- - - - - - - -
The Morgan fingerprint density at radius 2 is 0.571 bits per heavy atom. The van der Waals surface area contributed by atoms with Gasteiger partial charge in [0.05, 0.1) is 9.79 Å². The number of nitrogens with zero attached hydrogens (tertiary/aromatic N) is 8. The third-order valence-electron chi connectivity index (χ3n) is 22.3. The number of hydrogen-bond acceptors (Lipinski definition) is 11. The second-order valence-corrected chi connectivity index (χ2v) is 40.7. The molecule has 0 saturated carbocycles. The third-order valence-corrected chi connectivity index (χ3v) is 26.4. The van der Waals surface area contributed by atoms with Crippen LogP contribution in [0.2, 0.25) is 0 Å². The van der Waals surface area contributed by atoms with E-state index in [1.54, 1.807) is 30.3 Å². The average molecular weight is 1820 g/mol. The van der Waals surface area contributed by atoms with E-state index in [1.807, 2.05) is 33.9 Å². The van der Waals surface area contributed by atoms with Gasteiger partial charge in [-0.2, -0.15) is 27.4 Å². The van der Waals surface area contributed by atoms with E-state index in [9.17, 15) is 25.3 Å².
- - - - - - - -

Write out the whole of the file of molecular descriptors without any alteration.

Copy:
The Morgan fingerprint density at radius 2 is 0.571 bits per heavy atom. The van der Waals surface area contributed by atoms with Gasteiger partial charge in [0.05, 0.1) is 9.79 Å². The number of nitrogens with zero attached hydrogens (tertiary/aromatic N) is 8. The third-order valence-electron chi connectivity index (χ3n) is 22.3. The number of hydrogen-bond acceptors (Lipinski definition) is 11. The second-order valence-corrected chi connectivity index (χ2v) is 40.7. The molecule has 0 saturated carbocycles. The third-order valence-corrected chi connectivity index (χ3v) is 26.4. The van der Waals surface area contributed by atoms with Crippen LogP contribution in [0.2, 0.25) is 0 Å². The van der Waals surface area contributed by atoms with E-state index in [1.54, 1.807) is 30.3 Å². The average molecular weight is 1820 g/mol. The van der Waals surface area contributed by atoms with E-state index in [1.807, 2.05) is 33.9 Å². The van der Waals surface area contributed by atoms with Gasteiger partial charge in [-0.2, -0.15) is 27.4 Å². The van der Waals surface area contributed by atoms with E-state index in [9.17, 15) is 25.3 Å².